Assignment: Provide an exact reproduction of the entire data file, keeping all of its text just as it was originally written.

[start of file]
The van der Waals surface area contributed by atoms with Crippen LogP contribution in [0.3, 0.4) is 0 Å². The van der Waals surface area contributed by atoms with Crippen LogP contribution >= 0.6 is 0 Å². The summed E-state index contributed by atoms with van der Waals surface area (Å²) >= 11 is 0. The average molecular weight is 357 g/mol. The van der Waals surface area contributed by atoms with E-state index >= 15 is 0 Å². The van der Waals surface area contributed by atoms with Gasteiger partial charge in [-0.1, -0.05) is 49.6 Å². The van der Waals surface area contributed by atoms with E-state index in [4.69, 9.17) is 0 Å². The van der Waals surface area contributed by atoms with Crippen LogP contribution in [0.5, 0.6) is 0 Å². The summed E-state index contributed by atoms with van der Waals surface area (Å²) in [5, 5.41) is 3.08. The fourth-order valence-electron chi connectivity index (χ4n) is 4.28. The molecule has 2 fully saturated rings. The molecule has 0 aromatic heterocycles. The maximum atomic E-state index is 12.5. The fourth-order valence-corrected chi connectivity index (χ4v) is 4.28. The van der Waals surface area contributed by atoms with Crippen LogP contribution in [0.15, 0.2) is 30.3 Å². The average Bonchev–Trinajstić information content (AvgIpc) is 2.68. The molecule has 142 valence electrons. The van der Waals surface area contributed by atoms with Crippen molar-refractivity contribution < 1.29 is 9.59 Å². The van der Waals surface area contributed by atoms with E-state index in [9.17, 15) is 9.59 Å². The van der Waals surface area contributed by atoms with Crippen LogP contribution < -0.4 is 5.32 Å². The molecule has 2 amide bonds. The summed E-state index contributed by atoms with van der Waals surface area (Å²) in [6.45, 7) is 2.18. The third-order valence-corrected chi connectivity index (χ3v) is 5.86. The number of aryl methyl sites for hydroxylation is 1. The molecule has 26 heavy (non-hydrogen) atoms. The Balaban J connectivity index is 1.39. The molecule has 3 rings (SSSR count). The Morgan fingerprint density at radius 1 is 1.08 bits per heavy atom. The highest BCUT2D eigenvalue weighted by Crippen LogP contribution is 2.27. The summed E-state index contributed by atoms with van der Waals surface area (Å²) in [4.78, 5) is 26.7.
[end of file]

The van der Waals surface area contributed by atoms with Crippen LogP contribution in [0.3, 0.4) is 0 Å². The van der Waals surface area contributed by atoms with Crippen LogP contribution >= 0.6 is 0 Å². The summed E-state index contributed by atoms with van der Waals surface area (Å²) >= 11 is 0. The average molecular weight is 357 g/mol. The van der Waals surface area contributed by atoms with E-state index >= 15 is 0 Å². The van der Waals surface area contributed by atoms with Gasteiger partial charge in [-0.1, -0.05) is 49.6 Å². The van der Waals surface area contributed by atoms with E-state index in [4.69, 9.17) is 0 Å². The van der Waals surface area contributed by atoms with Crippen LogP contribution in [0.5, 0.6) is 0 Å². The summed E-state index contributed by atoms with van der Waals surface area (Å²) in [5, 5.41) is 3.08. The fourth-order valence-electron chi connectivity index (χ4n) is 4.28. The molecule has 2 fully saturated rings. The molecule has 0 aromatic heterocycles. The maximum atomic E-state index is 12.5. The fourth-order valence-corrected chi connectivity index (χ4v) is 4.28. The van der Waals surface area contributed by atoms with Crippen LogP contribution in [0.15, 0.2) is 30.3 Å². The average Bonchev–Trinajstić information content (AvgIpc) is 2.68. The molecule has 142 valence electrons. The van der Waals surface area contributed by atoms with Crippen molar-refractivity contribution < 1.29 is 9.59 Å². The van der Waals surface area contributed by atoms with E-state index in [9.17, 15) is 9.59 Å². The van der Waals surface area contributed by atoms with Crippen LogP contribution < -0.4 is 5.32 Å². The molecule has 2 amide bonds. The summed E-state index contributed by atoms with van der Waals surface area (Å²) in [6.45, 7) is 2.18. The third-order valence-corrected chi connectivity index (χ3v) is 5.86. The number of aryl methyl sites for hydroxylation is 1. The molecule has 26 heavy (non-hydrogen) atoms. The Balaban J connectivity index is 1.39. The molecule has 3 rings (SSSR count). The Morgan fingerprint density at radius 1 is 1.08 bits per heavy atom. The highest BCUT2D eigenvalue weighted by Crippen LogP contribution is 2.27. The summed E-state index contributed by atoms with van der Waals surface area (Å²) in [4.78, 5) is 26.7.